Why do you feel this way? That’s the biggest question I get regarding my disorder, but I can never put my finger on it. People always assume you had a significant event in your past to make you different. It’s as if being “depressed” has to have a cause. But I haven’t had a terrible past. I truly didn’t, nothing too bad really happened to me. For sure I had blips or embarrassing teenage moments but nothing that could suddenly bring on my disorder. It turns out that having a mental health disorder doesn’t need a cause, sometimes it’s just part of who you are. It takes a lot to come to terms with that and trust me even now I wish I could edit my brain to not have this disorder, but it’s who I am!!
As you can tell my disorder make’s me an over-thinker. It’s not always a bad thing but worrying constantly about every aspect of life becomes a heavy burden. I have a borderline personality disorder with emotional instability. No one really knows what that means, even I didn’t have a clue at first. Personality disorders are so new age, they aren’t completely recognised by everyone in the psychology bubble. As you can tell it makes having the disorder even more difficult, not only are you suffering from something out of your control, its something brand new that isn’t understood fully. See I told you I was an over-thinker!!
My disorder basically makes life a big bubble of stress. I find day to day living a struggle because my emotions are erratic. They can change in seconds and it makes identifying with emotions difficult. I feel strongly and quickly, I’m always in the moment but worry about my every move. My emotions differ to my personality, I’m always in control and planning every aspect but my emotions just happen in response. Stress is my weakness, it controls my every move. It’s the biggest trigger and it’s the one thing I can’t control.
I guess you could say its a good thing I finally got diagnosed. It does explain my behaviour, my feelings and a lot of my issues growing up. I had the worst self image during my teens. I know most teenagers have a skewed image and are learning to accept themselves too, but my behaviour was far from normal. I cared heavily what people thought, I relied on compliments online to feel good and any hateful comments would tear me apart. The strange thing was I would hate myself but a few minutes later feel confident. It made no sense at the time. I just had such a skewed image of myself, I couldn’t see through my disorder. Most people know I’ve self harmed in the past and it took over my life. It truly did, it became a routine. I had so much control over it, I made me feel as if I was in control of my life. Turns out I wasn’t.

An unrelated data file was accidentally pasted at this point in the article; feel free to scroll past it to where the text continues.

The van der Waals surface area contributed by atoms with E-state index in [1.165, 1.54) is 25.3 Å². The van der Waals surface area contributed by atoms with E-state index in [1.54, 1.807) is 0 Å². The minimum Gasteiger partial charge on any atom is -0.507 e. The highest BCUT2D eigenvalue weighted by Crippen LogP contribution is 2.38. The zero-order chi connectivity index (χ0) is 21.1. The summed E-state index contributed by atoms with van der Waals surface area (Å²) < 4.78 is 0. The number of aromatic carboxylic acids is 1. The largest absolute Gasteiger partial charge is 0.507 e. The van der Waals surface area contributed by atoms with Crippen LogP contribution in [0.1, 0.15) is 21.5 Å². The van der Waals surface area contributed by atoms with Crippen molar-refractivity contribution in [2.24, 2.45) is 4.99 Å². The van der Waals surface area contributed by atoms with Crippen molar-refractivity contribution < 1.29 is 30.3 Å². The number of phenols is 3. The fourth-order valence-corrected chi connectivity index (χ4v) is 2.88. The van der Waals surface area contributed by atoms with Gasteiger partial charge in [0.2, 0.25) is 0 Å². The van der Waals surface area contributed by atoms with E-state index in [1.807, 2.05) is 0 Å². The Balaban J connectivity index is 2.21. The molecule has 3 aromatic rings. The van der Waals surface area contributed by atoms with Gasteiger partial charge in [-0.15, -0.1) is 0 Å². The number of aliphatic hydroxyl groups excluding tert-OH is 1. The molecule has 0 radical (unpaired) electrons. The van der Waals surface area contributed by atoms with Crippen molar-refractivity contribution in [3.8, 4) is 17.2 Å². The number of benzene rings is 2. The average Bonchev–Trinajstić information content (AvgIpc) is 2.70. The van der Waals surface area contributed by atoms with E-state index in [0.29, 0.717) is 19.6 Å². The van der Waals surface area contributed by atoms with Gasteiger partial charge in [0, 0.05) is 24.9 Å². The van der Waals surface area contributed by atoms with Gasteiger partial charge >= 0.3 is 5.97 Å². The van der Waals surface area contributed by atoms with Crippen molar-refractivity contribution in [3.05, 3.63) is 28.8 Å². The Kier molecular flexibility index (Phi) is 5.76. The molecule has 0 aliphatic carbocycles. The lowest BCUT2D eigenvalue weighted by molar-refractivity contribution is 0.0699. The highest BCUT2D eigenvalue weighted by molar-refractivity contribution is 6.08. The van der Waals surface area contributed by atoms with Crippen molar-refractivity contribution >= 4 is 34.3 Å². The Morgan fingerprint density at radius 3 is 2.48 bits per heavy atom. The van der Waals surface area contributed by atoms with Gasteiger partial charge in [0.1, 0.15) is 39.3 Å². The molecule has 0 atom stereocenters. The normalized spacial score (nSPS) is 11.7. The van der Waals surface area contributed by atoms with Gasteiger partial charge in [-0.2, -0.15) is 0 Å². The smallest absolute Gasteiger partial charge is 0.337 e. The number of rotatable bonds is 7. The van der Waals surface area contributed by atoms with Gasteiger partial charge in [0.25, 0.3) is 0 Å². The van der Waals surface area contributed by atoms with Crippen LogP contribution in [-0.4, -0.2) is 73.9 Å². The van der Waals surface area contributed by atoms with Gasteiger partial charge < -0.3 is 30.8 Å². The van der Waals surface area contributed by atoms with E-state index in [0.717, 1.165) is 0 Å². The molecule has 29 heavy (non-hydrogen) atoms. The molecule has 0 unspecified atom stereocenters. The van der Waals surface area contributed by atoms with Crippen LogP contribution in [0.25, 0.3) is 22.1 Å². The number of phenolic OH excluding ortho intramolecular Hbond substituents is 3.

I acted on impulse, doing stupid things, making decisions that didn’t really fit me. I made life decisions that were based on what I thought I wanted instead of what made me happy. That’s how university came around. I wanted it for years, I really did. I needed to get away. To see if life could be different, I still thought it may be my current surroundings rather than me. In reality I had destroyed a bunch of friendships during my teen years and needed an escape.
Going to uni didn’t fix me, it made me worse. I was erratic, impulsive and just in general at my lowest. I didn’t have any understanding of my disorder at the time. I had so many wrong diagnoses before I didn’t trust doctors. I spent my first year debating leaving, while enjoying my social life. I made brilliant friends. I had good times and major break downs. I had no handle on my life. My second year was worse. I left after the first term, an eventful term to say the least. I found myself alone, surrounding by people who weren’t as supportive as I first thought. I once again destroyed friendships and got deeper into my disorder. I was so relieved to leave university and it’s still the best decision I’ve made.
That’s when I started having anxiety attacks, it’s also when I received my diagnosis and starting getting help. Anxiety attacks were the final straw when it came to uni. I left before I tried to take my life for the second time. I knew if I stayed I would have attempted. I was in such a bad place, I was scaring myself. I’m lucky you see, I was never institutionalised after my first attempt. I’m so glad I wasn’t, it would have destroyed me. I never wanted that to happen so leaving was my only option.
It’s odd writing this, I never felt I could share my story online without being judged. Now it feels like a relief. I wanted to share this with my followers, so you don’t feel alone. Struggling day to day isn’t a nice reality, but for some it is their reality. Everyone lives differently. Looking from the outside, sometimes you can’t see what people are truly going through. Sometimes you can feel so alone, because there’s no-one to identify with, but there are people suffering like yourself. Having a mental health disorder does not define you. It’s part of you. Sometimes you just have to live with your struggles and learn to love that part of yourself.
I struggle every day with my disorder, I get stressed over nothing, cry all the time, spend endless hours writing up plans, do things on impulse and have trouble keeping sane. But I’m also still here, being me. I’ve accomplished a lot in my 22 years despite my illness. Every day I get up and do me because there’s no point allowing your illness to take your life away. You can still accomplish everything you want from life. Don’t let your disorder make you feel alone because you aren’t. You’re different and special. Only you can define who you are!!!